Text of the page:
Tilburg expat Book ClubFortunately, there are numerous online meeting platforms that make holding a virtual meeting easy to arrange and attend and I was happy to have a total of 9 attend our evening on October 8th. Two of those who attended were new to our small group and, while they hadn’t read the book, they wanted to get a feel for how our discussion evenings go. (more…)

#FlashBackFriday: Pub Quiz / Annual General Meeting

Tilburg International ClubNext week we’ll have our rescheduled Annual General Meeting and Pub Quiz from last May. For #FlashBackFriday, let’s take a look back one of our past pub quiz evenings!

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by Yolonda van Riel

14.05.2015 If you missed TIC’s Annual General Meeting (AGM) on May 14th, you missed a great time! A great time at an AGM? Yes, you read correctly!

tíc Board of Directors hard at work!

We had a nice turnout and, after a welcome coffee with sweets, we began the evening as we do every year, with a short presentation over the club and how we are performing. All board members are still in term, so no need for a vote but our treasurer, Yiyi Bai, will be leaving us at the end of the club year and we are in search of a replacement. Next, Anne shared our membership numbers which are slightly up from last year but still considerably lower than when we had the first influx of university members. The board is working hard by visiting companies, international schools and using social media to attract more members. We have also printed new flyers and business cards with our new logo and are busy handing those out as well. Yiyi then presented the financials and showed that we are doing well keeping within our budget and still offering many incentives to our members. Lastly, Patricia gave an overview of all of the events so far this club season complete with photo’s. You can view the presentation here for the complete details.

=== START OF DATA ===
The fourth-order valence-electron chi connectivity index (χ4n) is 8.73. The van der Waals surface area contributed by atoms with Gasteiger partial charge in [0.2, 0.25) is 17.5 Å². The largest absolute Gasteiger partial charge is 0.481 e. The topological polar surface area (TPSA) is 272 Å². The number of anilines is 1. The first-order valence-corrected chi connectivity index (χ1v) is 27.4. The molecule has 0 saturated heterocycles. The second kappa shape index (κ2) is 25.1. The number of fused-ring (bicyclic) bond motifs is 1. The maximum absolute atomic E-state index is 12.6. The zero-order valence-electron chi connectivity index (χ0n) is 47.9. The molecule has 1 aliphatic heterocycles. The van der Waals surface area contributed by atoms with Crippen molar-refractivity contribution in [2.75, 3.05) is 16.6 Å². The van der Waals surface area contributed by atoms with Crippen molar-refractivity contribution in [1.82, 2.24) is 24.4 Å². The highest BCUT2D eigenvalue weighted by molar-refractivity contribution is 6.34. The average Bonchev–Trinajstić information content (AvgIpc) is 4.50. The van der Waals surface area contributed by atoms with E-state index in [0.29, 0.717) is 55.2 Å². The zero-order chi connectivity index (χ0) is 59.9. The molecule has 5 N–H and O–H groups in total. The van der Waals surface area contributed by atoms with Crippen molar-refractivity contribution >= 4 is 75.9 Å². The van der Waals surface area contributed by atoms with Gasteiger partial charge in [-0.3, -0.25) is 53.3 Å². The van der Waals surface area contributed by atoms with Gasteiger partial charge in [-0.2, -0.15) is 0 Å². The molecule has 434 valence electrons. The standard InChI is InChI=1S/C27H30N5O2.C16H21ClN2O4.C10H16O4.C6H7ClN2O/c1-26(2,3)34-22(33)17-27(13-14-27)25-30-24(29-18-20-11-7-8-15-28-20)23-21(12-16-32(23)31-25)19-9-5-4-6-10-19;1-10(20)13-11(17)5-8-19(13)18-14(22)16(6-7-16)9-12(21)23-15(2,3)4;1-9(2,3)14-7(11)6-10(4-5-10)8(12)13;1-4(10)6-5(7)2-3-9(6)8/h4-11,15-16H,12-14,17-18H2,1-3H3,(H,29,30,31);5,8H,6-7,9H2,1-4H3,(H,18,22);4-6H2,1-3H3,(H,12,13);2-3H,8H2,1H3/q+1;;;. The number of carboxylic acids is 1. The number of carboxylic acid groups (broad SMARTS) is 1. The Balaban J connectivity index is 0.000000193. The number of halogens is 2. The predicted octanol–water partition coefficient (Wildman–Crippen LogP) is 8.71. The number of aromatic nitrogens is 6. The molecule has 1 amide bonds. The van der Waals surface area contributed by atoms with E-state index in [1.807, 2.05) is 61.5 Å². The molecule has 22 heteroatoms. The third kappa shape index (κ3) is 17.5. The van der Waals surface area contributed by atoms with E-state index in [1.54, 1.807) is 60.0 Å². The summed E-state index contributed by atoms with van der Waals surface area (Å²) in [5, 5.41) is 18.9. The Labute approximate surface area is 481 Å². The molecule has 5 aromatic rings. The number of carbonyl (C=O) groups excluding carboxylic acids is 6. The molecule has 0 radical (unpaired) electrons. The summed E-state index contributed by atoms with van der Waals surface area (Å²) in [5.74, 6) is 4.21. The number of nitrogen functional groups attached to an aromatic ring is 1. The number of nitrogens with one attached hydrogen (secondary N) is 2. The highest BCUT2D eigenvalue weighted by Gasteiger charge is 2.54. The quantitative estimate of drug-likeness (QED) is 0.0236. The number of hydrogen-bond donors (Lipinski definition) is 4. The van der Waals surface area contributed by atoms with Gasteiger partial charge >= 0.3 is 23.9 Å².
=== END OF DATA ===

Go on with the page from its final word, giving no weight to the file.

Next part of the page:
Pub Quiz competition was fierce!

Then came the fun part! Our originally planned speaker had to cancel due to illness so, at the last minute, we improvised and held a reception complete with drinks, snacks and a pub quiz. We divided up into three teams while Patricia asked questions over 4 rounds of play. What a drama!! We had bartering for partial points, we had contesting of the answers (even though they were right there in black and white), we had debating amongst the teams and we had to do all this without looking at our phones for help! In the end, after much laughter, eating and drinking, a winning team emerged and went home with gift certificates from Bagels & Beans, while the losing team went home with a “beautiful” magnet. But everyone went home with homemade macaroons from Patricia which – I must say – were absolutely delicious!!